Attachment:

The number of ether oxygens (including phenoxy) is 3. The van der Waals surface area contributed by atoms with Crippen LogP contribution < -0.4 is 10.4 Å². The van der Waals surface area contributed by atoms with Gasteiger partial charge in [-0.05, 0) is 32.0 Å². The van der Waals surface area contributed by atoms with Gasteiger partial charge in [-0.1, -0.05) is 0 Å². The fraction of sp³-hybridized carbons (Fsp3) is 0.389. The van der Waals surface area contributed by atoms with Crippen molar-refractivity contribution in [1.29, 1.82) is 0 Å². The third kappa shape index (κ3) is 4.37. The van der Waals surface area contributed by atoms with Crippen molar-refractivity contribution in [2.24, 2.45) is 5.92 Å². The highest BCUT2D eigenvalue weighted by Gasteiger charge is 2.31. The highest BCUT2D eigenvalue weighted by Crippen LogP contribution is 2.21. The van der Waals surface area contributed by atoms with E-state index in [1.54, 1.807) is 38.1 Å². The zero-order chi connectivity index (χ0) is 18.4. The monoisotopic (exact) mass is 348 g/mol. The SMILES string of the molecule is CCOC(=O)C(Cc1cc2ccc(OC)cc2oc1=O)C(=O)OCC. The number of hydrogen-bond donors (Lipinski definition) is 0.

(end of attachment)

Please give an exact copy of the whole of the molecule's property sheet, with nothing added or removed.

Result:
The number of ether oxygens (including phenoxy) is 3. The van der Waals surface area contributed by atoms with Crippen LogP contribution < -0.4 is 10.4 Å². The van der Waals surface area contributed by atoms with Gasteiger partial charge in [-0.05, 0) is 32.0 Å². The van der Waals surface area contributed by atoms with Gasteiger partial charge in [-0.1, -0.05) is 0 Å². The fraction of sp³-hybridized carbons (Fsp3) is 0.389. The van der Waals surface area contributed by atoms with Crippen molar-refractivity contribution in [1.29, 1.82) is 0 Å². The third kappa shape index (κ3) is 4.37. The van der Waals surface area contributed by atoms with Crippen molar-refractivity contribution in [2.24, 2.45) is 5.92 Å². The highest BCUT2D eigenvalue weighted by Gasteiger charge is 2.31. The highest BCUT2D eigenvalue weighted by Crippen LogP contribution is 2.21. The van der Waals surface area contributed by atoms with E-state index in [1.54, 1.807) is 38.1 Å². The zero-order chi connectivity index (χ0) is 18.4. The monoisotopic (exact) mass is 348 g/mol. The SMILES string of the molecule is CCOC(=O)C(Cc1cc2ccc(OC)cc2oc1=O)C(=O)OCC. The number of hydrogen-bond donors (Lipinski definition) is 0.